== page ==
Dolmetscher007

What is the best wood and paint/varnish solution for outdoor woodworking projects?

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I am planning to build a sort of Japanese inspired wooden gate frame that will sit in basically direct sunlight, outdoors, in the rain... at all times. I am also going to be building craftsman style shutters for the front of my house, that will also be in the elements at all times. I have always assumed that "pressure-treated" lumber from the home store would be the wood I'd use, and I'd get around to finding out what is the best type of paint for outdoor wood projects. But now that I am getting closer to pulling the trigger, I wanted to ask you guys what you think. 

I definitely do not have the budget for any wood that is more expensive than pressure-treated lumber. In other words, I can't afford to build it out of Ipe from Brazil, or whatever. I have, however, never painted pressure treated wood... so I do not even know if that is a potential issue. What is the absolute most iron-clad wood and a wood-treatment option for outdoor projects that I hope to end up white?  I am absolutely open to using something like Thompson's Water Seel, or a Spar Urethane... and then painting over all that with another white paint. 

I am also open to scraping and repainting in a few years. What I am NOT looking for, is a solution that will warp to hell in the sun, and/or soak in water like a sponge and rot where it touches the ground. 

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11 minutes ago, riqmar said:

Why do you plan to use PT for parts not in contact with the ground?

What do you mean? Are pressure treated boards only good for wood that touches the ground? I always thought that one would use pressure treated wood for all outdoor stuff. Decks... Picnic Tables... etc...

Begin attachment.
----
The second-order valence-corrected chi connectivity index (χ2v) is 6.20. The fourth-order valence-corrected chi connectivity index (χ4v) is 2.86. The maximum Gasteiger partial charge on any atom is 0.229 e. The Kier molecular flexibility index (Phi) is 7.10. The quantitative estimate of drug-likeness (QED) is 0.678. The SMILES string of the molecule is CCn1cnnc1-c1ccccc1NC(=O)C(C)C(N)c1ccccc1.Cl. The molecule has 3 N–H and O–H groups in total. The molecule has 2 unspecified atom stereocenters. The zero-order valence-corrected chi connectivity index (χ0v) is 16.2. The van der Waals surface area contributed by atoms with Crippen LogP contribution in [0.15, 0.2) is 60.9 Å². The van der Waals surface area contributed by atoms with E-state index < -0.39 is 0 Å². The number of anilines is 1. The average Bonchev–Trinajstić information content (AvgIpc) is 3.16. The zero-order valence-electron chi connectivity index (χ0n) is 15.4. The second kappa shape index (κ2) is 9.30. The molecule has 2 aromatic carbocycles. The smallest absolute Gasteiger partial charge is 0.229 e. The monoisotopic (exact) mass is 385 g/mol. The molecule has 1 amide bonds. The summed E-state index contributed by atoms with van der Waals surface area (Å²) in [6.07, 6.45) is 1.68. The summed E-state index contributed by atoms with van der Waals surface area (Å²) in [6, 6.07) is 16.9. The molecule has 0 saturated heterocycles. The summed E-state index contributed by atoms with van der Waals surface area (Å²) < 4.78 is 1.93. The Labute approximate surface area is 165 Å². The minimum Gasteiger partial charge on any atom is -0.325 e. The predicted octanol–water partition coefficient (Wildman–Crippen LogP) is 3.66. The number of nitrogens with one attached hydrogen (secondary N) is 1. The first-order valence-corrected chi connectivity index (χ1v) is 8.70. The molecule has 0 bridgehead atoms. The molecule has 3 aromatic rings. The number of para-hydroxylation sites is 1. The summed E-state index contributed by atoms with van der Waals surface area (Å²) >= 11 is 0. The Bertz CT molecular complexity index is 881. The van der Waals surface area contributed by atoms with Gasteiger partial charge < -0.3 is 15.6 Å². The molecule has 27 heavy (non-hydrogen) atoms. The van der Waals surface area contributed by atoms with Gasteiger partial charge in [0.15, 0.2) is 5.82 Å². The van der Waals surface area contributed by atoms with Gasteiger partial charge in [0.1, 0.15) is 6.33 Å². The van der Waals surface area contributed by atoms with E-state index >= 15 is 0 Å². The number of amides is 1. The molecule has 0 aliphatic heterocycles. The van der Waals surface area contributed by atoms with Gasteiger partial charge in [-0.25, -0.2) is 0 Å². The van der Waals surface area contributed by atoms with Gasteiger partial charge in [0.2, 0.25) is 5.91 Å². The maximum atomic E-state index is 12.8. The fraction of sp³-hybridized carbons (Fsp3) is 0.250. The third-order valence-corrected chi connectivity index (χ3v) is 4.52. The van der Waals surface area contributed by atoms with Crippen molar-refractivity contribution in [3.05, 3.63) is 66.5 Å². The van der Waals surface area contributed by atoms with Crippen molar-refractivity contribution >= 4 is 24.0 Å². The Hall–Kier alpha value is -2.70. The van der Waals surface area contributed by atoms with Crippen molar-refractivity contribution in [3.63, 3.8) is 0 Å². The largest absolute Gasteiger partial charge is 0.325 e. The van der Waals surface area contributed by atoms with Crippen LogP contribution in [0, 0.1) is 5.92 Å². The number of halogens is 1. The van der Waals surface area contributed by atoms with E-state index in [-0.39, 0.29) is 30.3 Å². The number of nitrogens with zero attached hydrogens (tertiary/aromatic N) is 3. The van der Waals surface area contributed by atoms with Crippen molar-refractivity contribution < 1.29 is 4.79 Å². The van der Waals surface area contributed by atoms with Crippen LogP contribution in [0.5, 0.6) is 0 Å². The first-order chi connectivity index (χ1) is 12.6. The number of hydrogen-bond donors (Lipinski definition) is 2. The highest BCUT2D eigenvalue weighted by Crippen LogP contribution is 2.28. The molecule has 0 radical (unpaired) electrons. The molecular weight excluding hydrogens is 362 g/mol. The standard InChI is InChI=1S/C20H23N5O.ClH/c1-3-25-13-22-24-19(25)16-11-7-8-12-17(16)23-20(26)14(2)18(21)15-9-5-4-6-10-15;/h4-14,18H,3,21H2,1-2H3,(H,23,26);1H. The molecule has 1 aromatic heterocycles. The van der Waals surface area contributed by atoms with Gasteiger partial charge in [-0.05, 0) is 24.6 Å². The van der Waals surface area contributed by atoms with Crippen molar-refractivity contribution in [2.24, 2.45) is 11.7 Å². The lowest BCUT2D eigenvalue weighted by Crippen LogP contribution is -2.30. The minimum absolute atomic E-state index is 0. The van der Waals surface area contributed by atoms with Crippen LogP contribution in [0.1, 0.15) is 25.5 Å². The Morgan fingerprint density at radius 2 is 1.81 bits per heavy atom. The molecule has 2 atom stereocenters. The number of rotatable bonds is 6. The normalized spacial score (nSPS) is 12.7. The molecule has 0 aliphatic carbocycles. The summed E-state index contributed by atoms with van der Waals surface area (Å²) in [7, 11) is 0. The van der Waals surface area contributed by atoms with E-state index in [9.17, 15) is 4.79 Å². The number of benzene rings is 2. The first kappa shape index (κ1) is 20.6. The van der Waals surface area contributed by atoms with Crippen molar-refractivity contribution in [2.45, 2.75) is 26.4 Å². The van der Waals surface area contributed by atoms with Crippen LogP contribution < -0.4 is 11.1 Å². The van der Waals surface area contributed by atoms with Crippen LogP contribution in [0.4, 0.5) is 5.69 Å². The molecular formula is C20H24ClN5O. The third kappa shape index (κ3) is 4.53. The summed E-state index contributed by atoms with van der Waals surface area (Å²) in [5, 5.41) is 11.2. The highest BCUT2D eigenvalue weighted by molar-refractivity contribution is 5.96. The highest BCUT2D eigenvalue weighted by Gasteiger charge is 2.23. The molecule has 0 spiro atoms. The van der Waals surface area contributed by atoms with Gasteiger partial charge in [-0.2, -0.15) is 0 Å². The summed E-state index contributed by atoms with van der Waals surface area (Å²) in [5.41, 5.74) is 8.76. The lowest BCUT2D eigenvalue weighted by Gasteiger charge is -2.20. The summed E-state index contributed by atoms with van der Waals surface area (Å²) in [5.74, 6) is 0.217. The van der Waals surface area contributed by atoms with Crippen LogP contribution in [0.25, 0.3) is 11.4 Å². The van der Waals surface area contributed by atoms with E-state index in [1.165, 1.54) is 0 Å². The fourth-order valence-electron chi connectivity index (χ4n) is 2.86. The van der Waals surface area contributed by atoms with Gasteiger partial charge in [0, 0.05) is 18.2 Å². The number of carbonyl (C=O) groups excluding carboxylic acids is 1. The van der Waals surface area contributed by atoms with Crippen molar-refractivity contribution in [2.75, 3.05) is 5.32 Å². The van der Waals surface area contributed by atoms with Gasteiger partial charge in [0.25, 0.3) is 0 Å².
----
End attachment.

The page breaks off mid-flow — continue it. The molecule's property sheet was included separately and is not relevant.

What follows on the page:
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If you plan to paint, you can use most any suitable lumber. The paint will protect the wood. PT stuff from home centers is awful stuff to work with, is usually far from dry, and doesn't hold paint well until it IS dry.

I'd suggest pine or poplar. Beware that pine knots hold a lot of pitch, and require extra care to paint well. Use a good quality outdoor primer and paint, take steps to form the parts so that water drains away, and that no unpainted wood is exposed. 

Consider that before the advent of aluminum and vinyl siding products, wooden siding for homes was quite common, and very often simply painted pine boards. Of course, if you can obtain a weather resistant species like cedar, cypress, or white oak, your pieces will last even longer.

Something I've heard, poplar sap wood is supposed to be more rot resistant than the heart, so it may be a good choice for painted projects. The main natural entrance to Mammoth Cave still contains water piping made from bored out poplar logs, used for a gunpowder producing operation during the civil war, if I recall correctly.

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I found this interesting- I was in Lancaster, PA last summer. Amish crafters are now making outdoor furniture out of colored synthetic boards. Why?  They last forever and don't need painting. Cypress was big in Louisiana if you could find it. One guy cut some to allow better access to his boat dock. State fined him several thousand dollars...and kept the logs.